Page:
Splinter Cell: Conviction
No perfect formula exists for making a great game. Even a game from an established studio with solid concepts can sometimes turn flat during development. Sometimes to do a project right, you need a little extra time. Splinter Cell: Conviction went through such a trial, but it looks like the extra incubation time was well spent, because the game emerged at this year’s E3 looking like one of the most polished titles of the show.
In 2006’s Double Agent, Sam Fisher’s only daughter was killed by a drunk driver. In Conviction, new evidence surfaces that leads Sam to believe that Sarah was killed as part of a more elaborate government plot. The game starts with Sam looking for clues, hot on the trail of an arms dealer named Andre Kobin.
From the get-go, it’s obvious that Conviction is focused on delivering a brutal and fast-paced gameplay experience. The demo starts with Sam kicking one of Kobin’s enforcers into a public bathroom’s urinal. The other men in the room scatter as Sam’s opponent draws a gun, but Sam is faster than the man’s trigger finger and wrenches the man’s arm into an awkward angle. The stray bullet chunks into a nearby wall. A man on a toilet fumbles for his trousers as Sam throws the goon against the stall’s wooden door. In Conviction, most areas feel alive with activity. But Sam is focused on the man in front of him. His hand wraps around his victim’s throat as he barks, “Who killed my daughter?”
Sam’s gone rogue. He doesn’t have friends back at Third Echelon chirping in his ear anymore. In order to give players all the relevant information they’ll need, Ubisoft devised a novel projection system. As Sam interrogates his victim, several pictures of Kolbin flash across the walls of the bathroom. These are visual representations of the thoughts going through each character’s head. This projection trick is used throughout the game to direct players through the levels, provide contextual flashbacks, and accentuate dramatic moments.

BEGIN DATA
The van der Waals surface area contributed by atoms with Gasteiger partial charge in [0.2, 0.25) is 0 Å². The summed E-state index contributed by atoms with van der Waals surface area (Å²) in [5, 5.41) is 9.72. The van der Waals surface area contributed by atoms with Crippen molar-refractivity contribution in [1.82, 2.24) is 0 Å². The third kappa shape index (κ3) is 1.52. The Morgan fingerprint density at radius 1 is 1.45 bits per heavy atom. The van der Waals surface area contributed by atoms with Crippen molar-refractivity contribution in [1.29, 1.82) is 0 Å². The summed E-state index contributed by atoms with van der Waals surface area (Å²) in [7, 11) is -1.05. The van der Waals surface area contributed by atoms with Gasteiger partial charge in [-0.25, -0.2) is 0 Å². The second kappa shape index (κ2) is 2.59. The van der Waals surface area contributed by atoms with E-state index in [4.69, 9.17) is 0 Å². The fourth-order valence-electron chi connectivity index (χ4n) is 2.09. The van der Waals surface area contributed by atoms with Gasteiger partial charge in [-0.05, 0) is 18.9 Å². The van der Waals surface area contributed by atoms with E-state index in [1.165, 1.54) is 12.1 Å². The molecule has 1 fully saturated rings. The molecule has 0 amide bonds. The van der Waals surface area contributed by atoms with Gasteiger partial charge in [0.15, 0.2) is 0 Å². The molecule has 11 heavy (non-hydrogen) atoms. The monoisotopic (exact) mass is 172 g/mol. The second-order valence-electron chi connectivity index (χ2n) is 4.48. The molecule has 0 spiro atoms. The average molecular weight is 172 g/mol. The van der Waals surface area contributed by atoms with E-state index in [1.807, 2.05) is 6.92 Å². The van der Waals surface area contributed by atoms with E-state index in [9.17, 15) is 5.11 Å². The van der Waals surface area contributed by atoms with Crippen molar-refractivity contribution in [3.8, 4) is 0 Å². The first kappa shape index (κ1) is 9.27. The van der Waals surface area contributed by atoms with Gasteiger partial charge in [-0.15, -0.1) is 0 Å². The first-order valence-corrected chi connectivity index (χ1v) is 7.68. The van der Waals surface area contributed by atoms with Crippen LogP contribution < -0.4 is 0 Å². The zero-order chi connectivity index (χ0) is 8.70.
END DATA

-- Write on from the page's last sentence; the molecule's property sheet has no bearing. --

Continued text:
Once Sam has the information he needs, he throws the man’s face through a porcelain sink, and we get to see how smoothly Conviction transitions from one scene to the next. The camera zooms in on the blood in the sink. With a snap it zooms back out, but now we’re looking at a painting inside an art gallery. The camera continues to zoom out, passing backwards through a keyhole until we see the outside of the building. This is Kobin’s mansion. The camera winds past several guards, down a nearby city street, and around a dark alley where we see Sam step into view and the controls are back in the players’ hands. The whole transition flashes by in a matter of moments, masking the game’s loads better than the elite super spy himself.
Being a lone wolf, Sam no longer has easy access to many high-end government weapons. However, he’s still a formidable opponent thanks to a few handy spy tricks. One new feature, called Last Known Position, displays a shadow in the last position where Sam was seen. While enemies are focused on his former location, Sam can sneak up behind guards and take them out with a variety of close combat takedowns. These hand-to-hand maneuvers earn Sam the opportunity to mark and execute targets. With this skill, Sam can queue up targets then execute them in quick succession. We see Sam look under a door, marking a light and a guard. After hitting the execute button, he kicks down the door and shoots out both targets in a matter of seconds.
Let’s just hope Sam doesn’t sneak past his fall release, because we’ve been waiting long enough to play what’s looking like one of the best games of the year.